Killing Yourself Over a Disability

Until this morning, I had never heard Christina Shymanski's name.  Her smiling picture popped up on a news source.  Her story... broke my heart.  Christina made the decision last fall to starve herself to death.  It took two months before she drew her final breath.

Her reason for leaving this earth began with an accident six years prior, when she dove head first into a pool and ended up paralyzed. She spent a year in a nursing home.  "Living with paralysis (at my level-C4/C5 complete) means I have very few options," Christina wrote in her blog.  "In order to stay alive, I HAVE to take medications, accept help from others (for EVERYTHING), and tolerate unbearable (to me) treatments, like having an indwelling catheter, and bowel program. I HAVE to do all of those things, just to survive. That doesn't include coping with the loss of freedom, lack of privacy, loss of sensation, loss of dreams, aspirations and having to deal with constant compromise. It also doesn't account for the physical pain, discomfort, and sickness, that comes along with living with paralysis, and ultimately autonomic dysreflexia."

I didn't know Christina. I can't begin to understand what her life was like or what she faced each day.  But I am really sad that the world lost a person who obviously had an incredible talent for writing, for expressing her thoughts, for sharing her passion for art.  Christina decided that her quality of life was not worth living because of her disability, so she chose to end her life.

I can't help but wonder the "what ifs."  What if she met someone down the road who changed her life?  What if that someone inspired her to live her life in a different way?  What if she woke up one morning and experienced a paradigm shift about her life?  What if a book that she wrote became a best seller?  What if  her art inspired a young artist in an amazing direction?

What if?

My thoughts turn to Chad Hymas.  Chad was 27 years old when a bale of hay toppled over on him and paralyzed him.  Like Christina, he had to go through a period of rehabilitation after the accident to learn a whole new way of daily living.  He had his dark moments.  He had his challenges.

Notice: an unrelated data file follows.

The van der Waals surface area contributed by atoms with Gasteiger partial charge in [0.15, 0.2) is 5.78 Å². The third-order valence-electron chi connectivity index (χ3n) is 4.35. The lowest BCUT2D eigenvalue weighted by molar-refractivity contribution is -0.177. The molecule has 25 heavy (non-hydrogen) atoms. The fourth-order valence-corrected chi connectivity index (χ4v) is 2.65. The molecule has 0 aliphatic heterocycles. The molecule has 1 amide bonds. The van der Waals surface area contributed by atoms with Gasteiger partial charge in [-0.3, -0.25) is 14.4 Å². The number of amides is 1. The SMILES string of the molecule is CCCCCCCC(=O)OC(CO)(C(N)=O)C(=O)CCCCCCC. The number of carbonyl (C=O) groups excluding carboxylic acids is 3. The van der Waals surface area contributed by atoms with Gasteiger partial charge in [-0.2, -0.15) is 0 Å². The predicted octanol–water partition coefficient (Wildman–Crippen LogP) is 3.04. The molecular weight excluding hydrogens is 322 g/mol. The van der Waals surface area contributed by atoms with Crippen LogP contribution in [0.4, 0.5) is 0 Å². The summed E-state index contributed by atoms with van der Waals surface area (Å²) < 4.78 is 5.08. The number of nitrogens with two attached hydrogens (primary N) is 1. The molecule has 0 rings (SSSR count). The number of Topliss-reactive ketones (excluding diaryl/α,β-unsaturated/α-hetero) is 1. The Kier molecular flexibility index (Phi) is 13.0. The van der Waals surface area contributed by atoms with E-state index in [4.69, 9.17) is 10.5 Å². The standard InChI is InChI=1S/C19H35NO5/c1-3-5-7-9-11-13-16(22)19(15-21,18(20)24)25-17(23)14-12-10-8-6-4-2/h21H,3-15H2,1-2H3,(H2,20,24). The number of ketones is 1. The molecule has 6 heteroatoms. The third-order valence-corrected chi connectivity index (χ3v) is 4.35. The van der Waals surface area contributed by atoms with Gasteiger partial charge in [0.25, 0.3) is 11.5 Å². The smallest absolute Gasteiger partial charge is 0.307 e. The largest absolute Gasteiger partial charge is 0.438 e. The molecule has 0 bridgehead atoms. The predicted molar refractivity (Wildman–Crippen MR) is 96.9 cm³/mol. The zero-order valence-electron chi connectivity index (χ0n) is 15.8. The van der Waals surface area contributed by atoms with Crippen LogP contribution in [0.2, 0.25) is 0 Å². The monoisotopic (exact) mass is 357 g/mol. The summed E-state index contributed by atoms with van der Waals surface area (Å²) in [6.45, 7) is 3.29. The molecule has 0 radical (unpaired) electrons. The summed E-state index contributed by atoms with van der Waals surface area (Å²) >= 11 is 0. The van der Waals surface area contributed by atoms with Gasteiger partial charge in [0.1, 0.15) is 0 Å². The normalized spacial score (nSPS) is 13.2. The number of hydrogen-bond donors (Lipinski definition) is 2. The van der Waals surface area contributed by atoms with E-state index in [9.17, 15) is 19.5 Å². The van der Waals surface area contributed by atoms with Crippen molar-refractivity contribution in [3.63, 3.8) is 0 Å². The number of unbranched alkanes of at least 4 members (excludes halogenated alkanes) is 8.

Chad is an amazing man, a husband, a father of children.  He's a guy who has conquered the  500+ miles from Utah to Las Vegas in a wheelchair-- a story that inspires others to push beyond their limits.  Ten years after the accident that changed the course of  his life, Chad became the youngest speaker to achieve the CPAE award and inducted into the Speaker Hall of Fame.

On his blog, Chad shares a profound story about the Brooklyn Bridge.  If you've gone over that bridge, you probably never gave a second thought as to how the bridge was built.  A few months into the project, the father/son team who dreamed of the bridge was injured on the site.  The father died, the son could not walk or talk. He could only move one finger.  For thirteen years,  he tapped out messages on his wife's arm and continued to lead the crew that built the bridge.

chad hymas and karen putz

Which leads me to wonder... what if.  What if Chad had decided his own life wasn't worth living?  I would have missed out on the opportunity to cross paths with him.  I'm inspired daily by Chad, from his wisdom, his outlook on life, the kindness that he shares with the world.  Which leads me to a quote that I think of often:  "To the world, you may just be one person, but to one person, you may be the world."

Christina mattered. I only wish she lived to see just how much.






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  • Karen, thanks for this!

  • In reply to Julie:

    Thanks for reading, Julie! A real heartbreaking story to write.

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    I came across this piece through a Google alert that I have set for paralysis. My husband has been a quadriplegic for almost six years and returned to teaching high school history a year after his injury. It is impossible to imagine the agony that Christina was enduring. I noted one comment in the Huffington Post article indicating that her boyfriend, also a quadriplegic, was recently killed in a tragic accident. Still, as selfish as it may be, I am incredibly thankful each day that I have with my husband despite challenges and the complexity and I know he feels the same way . . . . most days.

  • In reply to Tracie Morris:

    Tracie, thanks for sharing. Wishing you both the blessing of many days ahead!

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